After our week of Spanish classes in Buenos Aires, we hopped on a ferry to Uruguay where the official language is…Portuguese. But we quickly learned that there seems to be as much Spanish spoken here as Portuguese so it will be a good practice ground for us.
We took the Buquebus ferry which left from a port in Buenos Aires and delivered us to the heart of Montevideo, the capital of Uruguay, in just under two and a half hours. We rode on the Francisco ferry which is one of the fastest in the world. It holds 1000 passengers plus 150 cars and can reach speeds over 100 kms/hour. It is a massive ship with three different passenger compartments, and a duty free area that has to be at least 5000 sq. ft. filled with locals avoiding the high taxes in both countries. There are 3 classes for passengers; we sat in economy class which is the equivalent of airplane travel with a lot more leg room and space, in general, for walking around on the boat. It was a great way to travel.
Montevideo is a smaller city with about 1.3 million people and about 1.8 million more in the metro area. It feels a bit more run-down than Buenos Aires, and there is a lot less to see and do there. A friend who lived here for a couple years told us to expect older cars, generally older buildings, and people wearing older clothes. It did feel a little bit like going back in time a few years. We were also told before Cuba opened up Montevideo was often a stand-in location for Cuba for movie makers.
The city and country is very progressive despite their choice in clothes. It was one of the first countries to legalize same-sex marriage and marijuana. It also has significant corporate tax benefits that attracts companies from all around the world looking for a location for a South American HQ. For example, both Dell and John Deere are based in Montevideo. Uruguay is also the playground for the South American elite – although, they mostly travel to the coast to places like Punta del Este rather than Montevideo.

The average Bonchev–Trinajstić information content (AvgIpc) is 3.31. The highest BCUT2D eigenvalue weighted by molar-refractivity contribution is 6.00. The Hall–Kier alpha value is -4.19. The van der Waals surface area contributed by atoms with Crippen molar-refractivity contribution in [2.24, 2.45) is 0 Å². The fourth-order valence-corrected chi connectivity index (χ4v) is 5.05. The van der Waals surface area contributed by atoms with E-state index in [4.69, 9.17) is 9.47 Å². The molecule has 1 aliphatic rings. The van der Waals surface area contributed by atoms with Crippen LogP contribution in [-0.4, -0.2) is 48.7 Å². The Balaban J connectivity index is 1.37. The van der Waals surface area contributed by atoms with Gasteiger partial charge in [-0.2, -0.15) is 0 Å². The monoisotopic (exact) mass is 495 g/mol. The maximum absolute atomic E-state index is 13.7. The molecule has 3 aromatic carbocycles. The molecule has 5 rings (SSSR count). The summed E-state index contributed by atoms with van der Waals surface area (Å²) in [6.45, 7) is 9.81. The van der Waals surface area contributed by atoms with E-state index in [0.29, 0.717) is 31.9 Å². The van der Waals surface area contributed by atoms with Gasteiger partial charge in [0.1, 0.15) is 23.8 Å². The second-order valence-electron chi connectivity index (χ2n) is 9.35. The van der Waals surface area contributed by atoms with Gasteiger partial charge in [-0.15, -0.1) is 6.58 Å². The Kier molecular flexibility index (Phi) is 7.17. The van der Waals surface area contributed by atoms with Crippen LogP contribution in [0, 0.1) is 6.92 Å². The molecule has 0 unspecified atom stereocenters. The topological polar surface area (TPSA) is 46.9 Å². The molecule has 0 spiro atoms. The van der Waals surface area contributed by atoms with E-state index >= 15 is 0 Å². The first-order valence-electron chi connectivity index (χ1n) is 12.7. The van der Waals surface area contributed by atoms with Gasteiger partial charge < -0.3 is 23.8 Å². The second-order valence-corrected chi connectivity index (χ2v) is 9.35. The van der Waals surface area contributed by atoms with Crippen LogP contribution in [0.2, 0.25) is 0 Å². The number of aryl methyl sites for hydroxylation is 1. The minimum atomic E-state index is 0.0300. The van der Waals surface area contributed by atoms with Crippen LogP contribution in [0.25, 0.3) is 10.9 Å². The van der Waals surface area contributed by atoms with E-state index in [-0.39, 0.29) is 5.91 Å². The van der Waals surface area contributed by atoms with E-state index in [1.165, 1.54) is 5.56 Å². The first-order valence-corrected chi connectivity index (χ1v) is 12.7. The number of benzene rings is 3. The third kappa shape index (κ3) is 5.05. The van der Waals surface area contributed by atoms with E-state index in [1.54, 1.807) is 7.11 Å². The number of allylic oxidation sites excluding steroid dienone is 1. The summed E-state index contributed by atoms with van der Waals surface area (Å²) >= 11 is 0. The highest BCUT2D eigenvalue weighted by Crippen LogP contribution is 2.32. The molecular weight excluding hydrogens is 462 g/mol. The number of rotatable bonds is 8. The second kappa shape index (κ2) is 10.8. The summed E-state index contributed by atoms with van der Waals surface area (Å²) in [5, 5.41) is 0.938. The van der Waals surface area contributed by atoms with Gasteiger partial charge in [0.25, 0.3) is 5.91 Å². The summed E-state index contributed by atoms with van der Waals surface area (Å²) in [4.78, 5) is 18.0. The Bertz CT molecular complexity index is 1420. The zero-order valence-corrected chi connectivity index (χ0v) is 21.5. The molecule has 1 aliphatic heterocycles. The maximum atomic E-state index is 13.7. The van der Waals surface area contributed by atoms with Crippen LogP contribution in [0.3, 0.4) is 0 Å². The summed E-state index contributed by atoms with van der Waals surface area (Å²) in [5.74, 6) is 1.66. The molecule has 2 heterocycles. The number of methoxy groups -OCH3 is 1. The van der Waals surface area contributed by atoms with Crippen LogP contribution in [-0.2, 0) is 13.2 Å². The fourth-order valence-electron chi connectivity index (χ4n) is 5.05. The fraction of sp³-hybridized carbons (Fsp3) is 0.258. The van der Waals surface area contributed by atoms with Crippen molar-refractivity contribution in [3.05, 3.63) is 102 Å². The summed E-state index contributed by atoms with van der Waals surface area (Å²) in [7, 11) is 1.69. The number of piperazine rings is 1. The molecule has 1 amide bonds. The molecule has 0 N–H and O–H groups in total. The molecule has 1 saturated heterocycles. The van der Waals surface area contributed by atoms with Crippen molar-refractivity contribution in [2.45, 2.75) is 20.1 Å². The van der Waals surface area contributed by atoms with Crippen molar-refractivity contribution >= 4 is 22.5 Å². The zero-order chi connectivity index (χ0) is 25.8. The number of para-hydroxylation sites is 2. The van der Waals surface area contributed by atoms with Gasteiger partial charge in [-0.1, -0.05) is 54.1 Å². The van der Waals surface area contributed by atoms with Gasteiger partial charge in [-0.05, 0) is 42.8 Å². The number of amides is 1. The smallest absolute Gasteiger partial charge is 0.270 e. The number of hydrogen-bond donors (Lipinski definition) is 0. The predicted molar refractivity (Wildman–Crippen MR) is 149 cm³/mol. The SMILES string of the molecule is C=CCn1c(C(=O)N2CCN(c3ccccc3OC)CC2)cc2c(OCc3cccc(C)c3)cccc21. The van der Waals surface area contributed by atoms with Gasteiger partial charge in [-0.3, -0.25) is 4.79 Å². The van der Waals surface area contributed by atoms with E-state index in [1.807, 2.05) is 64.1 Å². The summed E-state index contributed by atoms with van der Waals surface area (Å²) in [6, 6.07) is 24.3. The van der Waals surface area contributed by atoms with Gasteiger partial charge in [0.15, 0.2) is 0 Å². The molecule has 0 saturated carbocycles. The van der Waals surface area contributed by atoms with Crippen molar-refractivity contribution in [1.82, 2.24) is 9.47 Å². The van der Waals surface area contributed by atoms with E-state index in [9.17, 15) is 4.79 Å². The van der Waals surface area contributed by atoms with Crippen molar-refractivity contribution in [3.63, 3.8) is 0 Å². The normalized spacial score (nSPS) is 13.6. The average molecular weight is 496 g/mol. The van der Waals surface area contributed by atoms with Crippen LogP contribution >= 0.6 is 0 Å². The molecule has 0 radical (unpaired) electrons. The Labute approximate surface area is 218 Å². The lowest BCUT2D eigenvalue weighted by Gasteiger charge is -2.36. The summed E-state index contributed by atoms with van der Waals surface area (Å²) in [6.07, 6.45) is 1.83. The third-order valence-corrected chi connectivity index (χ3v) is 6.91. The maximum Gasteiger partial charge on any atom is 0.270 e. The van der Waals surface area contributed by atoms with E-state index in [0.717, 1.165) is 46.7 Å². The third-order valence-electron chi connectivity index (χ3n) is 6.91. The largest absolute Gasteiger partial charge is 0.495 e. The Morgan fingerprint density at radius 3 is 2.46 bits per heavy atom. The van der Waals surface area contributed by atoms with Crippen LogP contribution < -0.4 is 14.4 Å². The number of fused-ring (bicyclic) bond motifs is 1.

We enjoyed our visit to Montevideo. We found another small hotel, My Suites, in the neighborhood of Pocitos that had a number of small restaurants in walking distances and was only 2 blocks from a city beach.
There is a promenade that stretches on for 20+ kilometers and offers a great place for a morning run or walk. The city is surrounded by sandy beaches with good surf and wind for kiteboarding and surfing, but the raw sewerage smells that we picked up on our runs had us wondering if you really want to get in the water here.
We took a couple hours one day to check out the city’s sites – the Plaza Independencia, the old city, the Teatro Solis, and a museum dedicated to the survivors of the 1972 Andres plane crash (that inspired the book Alive).
While here, we discovered a new (new to us) wine grape while visiting – the tannant – which is a full-bodied, fruity and a big red. It has paired well with all the grilled beef that is down here. It is grown in the US and France, but Uruguay considers the varietal their national grape. It is often blended (we had it with Merlot) but is also produced as a single varietal.
Radio is alive and well down here. Montevideo did not kill it. US classic rock, and specifically Heart, seems to be popular here. At least, we have been hearing it a bit on the radio in taxis. We had a fun chance meeting with some young hipsters down here. I blew their minds by turning them onto Shazam, and in return, they introduced us to a number of jazz and other musicians from Uruguay including Eduardo Mateo, Opa, Ruben Rada, Hugo Fatorusso, and Jaimie Roos. We are still plowing through all the back catalogs but Eduardo Mateo’s stuff is great.
Montevideo was an entry point for Uruguay, and we are planning to take another road trip heading up the remote coast to hang out with the surfers and gypsies for a few days. We are both concerned about having the right color thongs for the playas. We shall see this week – stay tuned.